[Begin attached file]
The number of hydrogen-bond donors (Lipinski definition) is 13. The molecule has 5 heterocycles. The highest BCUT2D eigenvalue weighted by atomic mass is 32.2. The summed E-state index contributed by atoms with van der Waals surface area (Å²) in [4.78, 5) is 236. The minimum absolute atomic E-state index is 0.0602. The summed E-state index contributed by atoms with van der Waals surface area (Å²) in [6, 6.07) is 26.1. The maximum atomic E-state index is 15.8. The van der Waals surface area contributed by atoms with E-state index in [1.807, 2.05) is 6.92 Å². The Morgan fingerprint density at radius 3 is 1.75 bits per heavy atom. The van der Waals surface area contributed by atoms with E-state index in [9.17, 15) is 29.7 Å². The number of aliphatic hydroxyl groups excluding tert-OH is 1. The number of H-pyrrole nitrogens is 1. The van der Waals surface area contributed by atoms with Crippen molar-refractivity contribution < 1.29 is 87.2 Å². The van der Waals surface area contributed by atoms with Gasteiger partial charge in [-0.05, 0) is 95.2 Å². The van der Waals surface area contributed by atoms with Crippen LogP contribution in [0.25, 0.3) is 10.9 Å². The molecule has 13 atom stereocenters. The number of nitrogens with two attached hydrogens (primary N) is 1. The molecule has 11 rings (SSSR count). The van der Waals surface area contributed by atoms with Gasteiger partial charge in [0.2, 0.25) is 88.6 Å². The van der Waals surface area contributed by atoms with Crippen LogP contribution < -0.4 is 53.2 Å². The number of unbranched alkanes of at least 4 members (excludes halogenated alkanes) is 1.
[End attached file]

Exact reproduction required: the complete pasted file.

The number of hydrogen-bond donors (Lipinski definition) is 13. The molecule has 5 heterocycles. The highest BCUT2D eigenvalue weighted by atomic mass is 32.2. The summed E-state index contributed by atoms with van der Waals surface area (Å²) in [4.78, 5) is 236. The minimum absolute atomic E-state index is 0.0602. The summed E-state index contributed by atoms with van der Waals surface area (Å²) in [6, 6.07) is 26.1. The maximum atomic E-state index is 15.8. The van der Waals surface area contributed by atoms with E-state index in [1.807, 2.05) is 6.92 Å². The Morgan fingerprint density at radius 3 is 1.75 bits per heavy atom. The van der Waals surface area contributed by atoms with E-state index in [9.17, 15) is 29.7 Å². The number of aliphatic hydroxyl groups excluding tert-OH is 1. The number of H-pyrrole nitrogens is 1. The van der Waals surface area contributed by atoms with Crippen molar-refractivity contribution < 1.29 is 87.2 Å². The van der Waals surface area contributed by atoms with Gasteiger partial charge in [-0.05, 0) is 95.2 Å². The van der Waals surface area contributed by atoms with Crippen LogP contribution in [0.25, 0.3) is 10.9 Å². The molecule has 13 atom stereocenters. The number of nitrogens with two attached hydrogens (primary N) is 1. The molecule has 11 rings (SSSR count). The van der Waals surface area contributed by atoms with Gasteiger partial charge in [0.2, 0.25) is 88.6 Å². The van der Waals surface area contributed by atoms with Crippen LogP contribution < -0.4 is 53.2 Å². The number of unbranched alkanes of at least 4 members (excludes halogenated alkanes) is 1.